In 2017, we had the roof reshingled. This summer, we had the house painted, including the wooden window frames and ornamental strips. Some stucco repair was also needed.

I suppose it’s not realistic to expect roofers, stucco dudes, painters and other tradespeople (tradesmen, in my experience) to be careful around plants. They’re being paid to apply shingles, stucco, or paint, and that’s what they do. Despite my efforts to tie plants back and indicate paths to the spots needing to be worked on, plants sustained some degree of damage.

The irises below two of the windows whose trim was painted bore the brunt — stomped on, broken, mashed and trampled. Okay, they were in late summer decline and didn’t look great, but still… Luckily, this is the right time of year to divide irises and move peonies, so I’m telling myself this disaster is an opportunity in disguise. When I replant, I’ll build in a buffer zone.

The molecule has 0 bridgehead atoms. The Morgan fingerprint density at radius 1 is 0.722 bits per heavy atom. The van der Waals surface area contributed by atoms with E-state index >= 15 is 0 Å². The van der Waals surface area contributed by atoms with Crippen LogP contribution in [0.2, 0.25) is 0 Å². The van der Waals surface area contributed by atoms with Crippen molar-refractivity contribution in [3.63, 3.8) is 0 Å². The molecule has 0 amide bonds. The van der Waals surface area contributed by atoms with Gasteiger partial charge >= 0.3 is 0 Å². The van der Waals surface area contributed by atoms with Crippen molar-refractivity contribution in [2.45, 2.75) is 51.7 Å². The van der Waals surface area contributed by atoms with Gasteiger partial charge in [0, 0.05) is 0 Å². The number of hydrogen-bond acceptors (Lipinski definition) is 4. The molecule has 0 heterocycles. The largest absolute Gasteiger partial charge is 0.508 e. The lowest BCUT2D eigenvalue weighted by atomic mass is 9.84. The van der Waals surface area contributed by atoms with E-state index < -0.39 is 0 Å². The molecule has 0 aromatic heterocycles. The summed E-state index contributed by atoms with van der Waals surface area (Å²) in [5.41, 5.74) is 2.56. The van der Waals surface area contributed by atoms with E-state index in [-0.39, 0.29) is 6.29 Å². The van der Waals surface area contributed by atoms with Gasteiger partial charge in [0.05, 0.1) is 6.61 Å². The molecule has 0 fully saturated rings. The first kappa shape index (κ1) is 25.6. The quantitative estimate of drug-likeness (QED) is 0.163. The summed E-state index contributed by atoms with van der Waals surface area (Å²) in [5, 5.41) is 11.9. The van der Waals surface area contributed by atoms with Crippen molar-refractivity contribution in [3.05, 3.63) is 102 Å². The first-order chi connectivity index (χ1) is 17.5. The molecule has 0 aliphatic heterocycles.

Pale yellow irises with dark red purple bearded irises
What’s left of these irises are now refugees awaiting repatriation.

My advice for anyone designing new plantings would be to leave a generous buffer zone between the house and any substantial plantings. It should be at least 3 feet/1 metre wide and either paved or planted with lawn, tough groundcover, or expendable annuals. Keep larger shrubs (anything taller than 3 feet/1 metre) even farther away from the house, at least 8 feet. (And that means the farthest outward growth of the shrub or tree, not the main stem or trunk.) Whoever has to wash, repair, patch, or paint will be grateful. So will the plants.